The Public Utilities Commission of Sri Lanka has today rejected a request made by the Ceylon Electricity Board to impose scheduled power cuts.
Speaking to media, Chairman of the PUCSL Janaka Ratnayake said they received a request from the CEB to impose one-hour power cuts between 1.30pm and 5.30pm to areas based on the grouping announced previously.
He added the CEB also wanted to impose one-hour power cuts once again between 5.30pm and 9.30pm after the breakdown of the third generator of the Lakvijaya Power Plant.
The PUCSL Chairman noted that the CEB informed them that they have the capacity to meet the demand during the day peak which is at 11.30am however they will face difficulties to meet the demand from around 4pm.
Janaka Ratnayake said the CEB had informed them that they will have a shortage of around 210 MW of power during the night peak and therefore requested approval to impose two one-hour power cut slots to each region in the country.
He said however since power cuts will inconvenience the students sitting the GCE Advanced Level Examination and the public in general, they did not grant permission to impose scheduled power cuts.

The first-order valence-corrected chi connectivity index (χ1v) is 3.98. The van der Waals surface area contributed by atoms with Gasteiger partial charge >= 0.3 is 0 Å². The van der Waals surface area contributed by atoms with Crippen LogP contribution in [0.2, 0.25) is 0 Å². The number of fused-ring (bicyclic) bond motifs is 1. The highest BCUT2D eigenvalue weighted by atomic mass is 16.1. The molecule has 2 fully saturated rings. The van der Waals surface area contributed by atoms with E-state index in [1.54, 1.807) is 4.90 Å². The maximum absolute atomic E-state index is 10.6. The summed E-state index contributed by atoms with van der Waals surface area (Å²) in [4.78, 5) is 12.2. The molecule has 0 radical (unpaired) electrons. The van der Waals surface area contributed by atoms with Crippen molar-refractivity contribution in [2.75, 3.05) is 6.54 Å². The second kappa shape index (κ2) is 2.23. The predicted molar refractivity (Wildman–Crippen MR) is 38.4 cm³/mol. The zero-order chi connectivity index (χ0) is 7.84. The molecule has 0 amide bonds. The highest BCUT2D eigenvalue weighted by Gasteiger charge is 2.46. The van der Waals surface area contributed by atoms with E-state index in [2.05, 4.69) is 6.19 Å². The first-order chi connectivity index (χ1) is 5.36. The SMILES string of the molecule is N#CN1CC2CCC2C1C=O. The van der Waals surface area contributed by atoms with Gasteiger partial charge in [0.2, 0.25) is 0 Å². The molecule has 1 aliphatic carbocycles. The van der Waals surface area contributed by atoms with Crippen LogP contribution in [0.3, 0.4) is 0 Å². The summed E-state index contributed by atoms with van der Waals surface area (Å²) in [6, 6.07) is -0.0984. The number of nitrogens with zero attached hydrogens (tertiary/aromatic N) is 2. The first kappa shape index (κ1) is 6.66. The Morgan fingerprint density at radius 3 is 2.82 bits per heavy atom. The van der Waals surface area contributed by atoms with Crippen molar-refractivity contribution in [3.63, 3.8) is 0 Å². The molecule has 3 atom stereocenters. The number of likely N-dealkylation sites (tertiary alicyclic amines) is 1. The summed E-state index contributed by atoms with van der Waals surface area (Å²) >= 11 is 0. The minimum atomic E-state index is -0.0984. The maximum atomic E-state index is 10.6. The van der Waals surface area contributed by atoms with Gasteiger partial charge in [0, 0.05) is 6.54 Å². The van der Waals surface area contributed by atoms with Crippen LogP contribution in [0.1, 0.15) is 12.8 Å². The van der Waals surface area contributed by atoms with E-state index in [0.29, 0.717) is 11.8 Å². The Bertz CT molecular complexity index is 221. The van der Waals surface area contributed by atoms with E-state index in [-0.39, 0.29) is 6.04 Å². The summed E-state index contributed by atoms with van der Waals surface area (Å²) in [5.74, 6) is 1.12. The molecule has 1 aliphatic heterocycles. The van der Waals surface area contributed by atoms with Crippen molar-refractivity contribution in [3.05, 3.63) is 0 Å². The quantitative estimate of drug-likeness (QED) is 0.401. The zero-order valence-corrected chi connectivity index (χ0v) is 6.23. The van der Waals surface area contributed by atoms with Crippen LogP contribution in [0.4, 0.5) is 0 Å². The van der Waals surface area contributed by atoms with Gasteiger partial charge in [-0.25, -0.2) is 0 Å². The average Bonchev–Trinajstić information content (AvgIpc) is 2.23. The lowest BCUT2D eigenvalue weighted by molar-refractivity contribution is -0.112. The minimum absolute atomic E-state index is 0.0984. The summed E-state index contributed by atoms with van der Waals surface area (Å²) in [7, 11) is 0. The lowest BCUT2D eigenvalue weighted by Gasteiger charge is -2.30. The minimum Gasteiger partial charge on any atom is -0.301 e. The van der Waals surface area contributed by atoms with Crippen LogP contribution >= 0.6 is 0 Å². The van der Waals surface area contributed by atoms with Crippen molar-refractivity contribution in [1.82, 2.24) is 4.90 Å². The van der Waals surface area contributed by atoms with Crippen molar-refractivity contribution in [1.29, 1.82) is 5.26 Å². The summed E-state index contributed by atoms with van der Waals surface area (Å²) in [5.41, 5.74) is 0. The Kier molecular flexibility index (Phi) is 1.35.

Janaka Rathnayake said the third generator at the Norochcholai Lakvijaya Power Plant was added to the national grid yesterday, adding however it was shut down due to a sudden issue.
He said however all steps have been taken to add the generator to the national grid tonight.
Rathnayake said the 130MW Sojitz Kelanitissa Power Station is also scheduled to be added to the national grid on the 3rd of February.
He said they received information that the 60 MW Barge Mounted Power Plant had run out of fuel, adding therefore they requested the required fuel stocks from the Ceylon Petroleum Corporation.
He said the Power Plant will be added to the national grid once again within the next one and a half hours.
The PUCSL Chairman said the Commission decided that scheduled power cuts are not required to deal with the temporary issue.
He said they informed the CEB to activate private standby generators and use the excessive power to meet the demand without imposing power cuts.